The trailers and promos for Everly make it look like a standard action revenge thriller, not far removed from the surprise hit of last fall, John Wick. The comparison is easy to make. Both films feature a star who hasn’t had much luck in recent years attempting to get back into the public’s good graces by kicking ass and taking names. Both films have Asian influences, little in the way of plot besides bad guys getting killed, and a well deserved R rating. But the comparison ends there. Everly is far too batshit crazy to be compared to John Wick. It’s more like the bastard love child of Ichi the Killer and Thriller: They Call Her One-Eye. If both of those titles mean nothing to you, then Everly might not be your cup of tea. Go see Sponge Bob instead.
Directed by Long Island native Joe Lynch and starring Salma Hayek, Everly wastes no time getting to the bloodshed. Hell, it makes John Wick look like a meditative drama in that regard. We start on a black screen as we hear the sounds of a woman being tortured. The first character we see is Hayek’s Everly as she drags herself into her bathroom, fishes a gun out of the toilet, and contemplates suicide. She decides against it however and instead kills all the men in her apartment who have been torturing her. Much better choice. This gif sums up the action far better than I can.
AND WE’RE OFF! Keep in mind, this occurs in the movie’s first two minutes. The opening scene gives us barely a taste of the carnage to come but it sets the tone right away: we’re in store for a gleefully violent genre picture with energy and humor to spare. The movie quickly reveals that Everly is the kept woman of an all powerful Yakuza boss named Taiko. She was going to turn state’s evidence against him and upon discovery of her betrayal, he decided to have her killed. Trouble is, Everly ain’t going down without a fight and before the night is over she will face down a barrage of assassins, including a bunch of vengeful hookers, yakuza henchman, murderous doormen, a ravenous dog, and an unbelievably creepy pair of killers known as The Sadist and The Masochist.
It’s a simple premise and one that Lynch milks for all it’s worth. He and his co-writer Yale Hannon keep drawing lines in the sand only to maliciously jump over them. Take the way Everly dispatches some goons who come up in the elevator. You watch what she does, squeal with glee, and then say to yourself, “well that’s it, there’s no way they can top that!” Next thing you know there’s a machete wielding, half-naked man running around her apartment accompanied by 4 weirdoes in kabuki masks. It’s that kind of movie.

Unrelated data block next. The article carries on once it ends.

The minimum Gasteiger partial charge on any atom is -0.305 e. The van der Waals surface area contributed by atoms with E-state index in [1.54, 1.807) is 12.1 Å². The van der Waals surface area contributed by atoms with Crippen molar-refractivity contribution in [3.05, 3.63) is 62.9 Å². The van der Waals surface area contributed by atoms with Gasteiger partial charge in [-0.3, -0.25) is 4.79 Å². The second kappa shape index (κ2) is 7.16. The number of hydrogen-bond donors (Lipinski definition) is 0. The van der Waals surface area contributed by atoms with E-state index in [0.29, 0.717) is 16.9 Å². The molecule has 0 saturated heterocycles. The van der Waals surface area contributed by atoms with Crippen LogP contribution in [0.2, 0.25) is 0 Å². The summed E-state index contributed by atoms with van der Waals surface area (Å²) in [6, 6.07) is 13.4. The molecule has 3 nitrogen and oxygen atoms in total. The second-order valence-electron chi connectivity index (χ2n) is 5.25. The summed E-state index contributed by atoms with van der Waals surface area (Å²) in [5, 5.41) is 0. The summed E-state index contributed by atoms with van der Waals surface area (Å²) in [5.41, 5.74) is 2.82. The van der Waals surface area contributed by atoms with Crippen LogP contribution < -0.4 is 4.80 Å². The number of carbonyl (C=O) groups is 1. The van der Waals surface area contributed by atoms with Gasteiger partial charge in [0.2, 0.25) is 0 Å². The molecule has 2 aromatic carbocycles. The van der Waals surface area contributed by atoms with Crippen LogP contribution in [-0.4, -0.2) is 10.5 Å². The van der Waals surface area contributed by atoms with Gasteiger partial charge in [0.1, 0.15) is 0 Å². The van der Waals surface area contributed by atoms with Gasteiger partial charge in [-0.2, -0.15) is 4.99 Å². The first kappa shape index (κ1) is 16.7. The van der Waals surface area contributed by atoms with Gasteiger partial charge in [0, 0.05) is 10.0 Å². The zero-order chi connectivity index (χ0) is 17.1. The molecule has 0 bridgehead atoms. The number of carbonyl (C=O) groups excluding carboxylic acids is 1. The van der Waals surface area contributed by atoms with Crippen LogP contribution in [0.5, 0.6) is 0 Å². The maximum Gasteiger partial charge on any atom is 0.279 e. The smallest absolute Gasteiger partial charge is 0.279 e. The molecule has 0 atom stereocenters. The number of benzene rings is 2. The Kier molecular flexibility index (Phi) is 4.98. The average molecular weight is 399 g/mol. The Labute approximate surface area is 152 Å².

Lynch is a filmmaker who wears his influences on his sleeve and this is occasionally a detriment. He apes one particular camera sequence from Tarantino and it serves no purpose other than to illustrate that he can do it. When it comes to his other influences though, he is able to both pay tribute and put his own spin on things. His main source of inspiration seems to have been the insane Japanese filmmaker Takashi Miike, who gave us Audition, 13 Assassins, and the aforementioned Ichi the Killer. Miike takes violence to absurdly high levels but usually with the intention of disturbing his audience. Lynch is more interested in amusing his audience but that doesn’t stop him from creating some of the goriest set pieces of the year. He’s a little like pre-Rings Peter Jackson that way and one sequence towards the end reminded me (fondly) of Dead Alive. I don’t want to spoil the sick fun so I’ll just use a terrible, overused writing cliché and say that this movie gives new meaning to the term “stomach acid”.
Lynch is helped greatly by Hayek, who is game for whatever crazy shit he throws at her. She goes from being a frightened woman with hardly a clue how to handle a weapon into a deadly killing machine. And the script doesn’t exactly illustrate how she suddenly becomes so good at murdering folks; it’s just one of those things you’re supposed to accept but Hayek makes us believe it. She’s also dryly funny, like in the scene where she casually flips off the bleeding gang member on her couch after he warns her not to go out into the hallway. Her main goal is not only to keep herself alive but to keep her mother and young daughter alive. For inexplicable reasons, she brings them into her apartment to protect them and the scenes between her and her mother have genuine pathos despite the absurdity of the situation they’re in. Hayek juggles tones like a pro, treating the material as drama one minute and high camp the next. She’s perfect in the role. Rumor has it Kate Hudson was originally attached to this project. I shudder to think what that would have been like.
There are some problems with Everly to be sure. It’s not a wink-wink nudge-nudge movie like Machete but there are some moments that are far too self-aware to be fully successful. Lynch doesn’t quite know how to juggle tones the same way Hayek does. At times, we’re not sure whether to laugh or scream. He also has a weakness for showing off with the camera, highlighted by an unnecessary tracking shot at the end. Still, this is a tremendous improvement over his last film, the tone deaf Knights of Badassdom, and suggests that he is a filmmaker to keep an eye on.
So Everly is not perfect and is definitely not for everybody. If you’re a fan of psychotic, deranged, blood-soaked mashups of genres and cultures then this flick is right up your alley. It’s not going to reinvent the wheel though or change the face of the action genre. It’s February people. I work with what Hollywood gives me.
Everly is currently available to rent on ITunes, Amazon and On Demand and will hit theaters February 27th.